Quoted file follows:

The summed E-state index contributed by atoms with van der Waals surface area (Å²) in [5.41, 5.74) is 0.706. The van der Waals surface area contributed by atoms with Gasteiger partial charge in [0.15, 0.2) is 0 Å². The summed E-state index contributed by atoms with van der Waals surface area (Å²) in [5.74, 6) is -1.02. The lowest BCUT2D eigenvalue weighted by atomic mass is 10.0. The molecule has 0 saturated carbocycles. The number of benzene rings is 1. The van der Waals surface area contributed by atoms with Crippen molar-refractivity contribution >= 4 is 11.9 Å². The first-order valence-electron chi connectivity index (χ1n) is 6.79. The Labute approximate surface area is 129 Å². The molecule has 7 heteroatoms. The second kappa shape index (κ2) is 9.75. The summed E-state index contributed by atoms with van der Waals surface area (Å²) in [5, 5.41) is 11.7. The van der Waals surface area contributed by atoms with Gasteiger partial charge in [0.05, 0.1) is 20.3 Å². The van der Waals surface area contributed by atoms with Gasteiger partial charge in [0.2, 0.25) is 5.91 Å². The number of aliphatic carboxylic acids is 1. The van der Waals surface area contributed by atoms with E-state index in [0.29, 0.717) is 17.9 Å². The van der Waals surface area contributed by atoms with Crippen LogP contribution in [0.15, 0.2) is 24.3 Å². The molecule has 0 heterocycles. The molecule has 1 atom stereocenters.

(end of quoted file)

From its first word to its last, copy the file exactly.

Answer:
The summed E-state index contributed by atoms with van der Waals surface area (Å²) in [5.41, 5.74) is 0.706. The van der Waals surface area contributed by atoms with Gasteiger partial charge in [0.15, 0.2) is 0 Å². The summed E-state index contributed by atoms with van der Waals surface area (Å²) in [5.74, 6) is -1.02. The lowest BCUT2D eigenvalue weighted by atomic mass is 10.0. The molecule has 0 saturated carbocycles. The number of benzene rings is 1. The van der Waals surface area contributed by atoms with Crippen molar-refractivity contribution >= 4 is 11.9 Å². The first-order valence-electron chi connectivity index (χ1n) is 6.79. The Labute approximate surface area is 129 Å². The molecule has 7 heteroatoms. The second kappa shape index (κ2) is 9.75. The summed E-state index contributed by atoms with van der Waals surface area (Å²) in [5, 5.41) is 11.7. The van der Waals surface area contributed by atoms with Gasteiger partial charge in [0.05, 0.1) is 20.3 Å². The van der Waals surface area contributed by atoms with Gasteiger partial charge in [0.2, 0.25) is 5.91 Å². The number of aliphatic carboxylic acids is 1. The van der Waals surface area contributed by atoms with E-state index in [0.29, 0.717) is 17.9 Å². The van der Waals surface area contributed by atoms with Crippen LogP contribution in [0.15, 0.2) is 24.3 Å². The molecule has 0 heterocycles. The molecule has 1 atom stereocenters.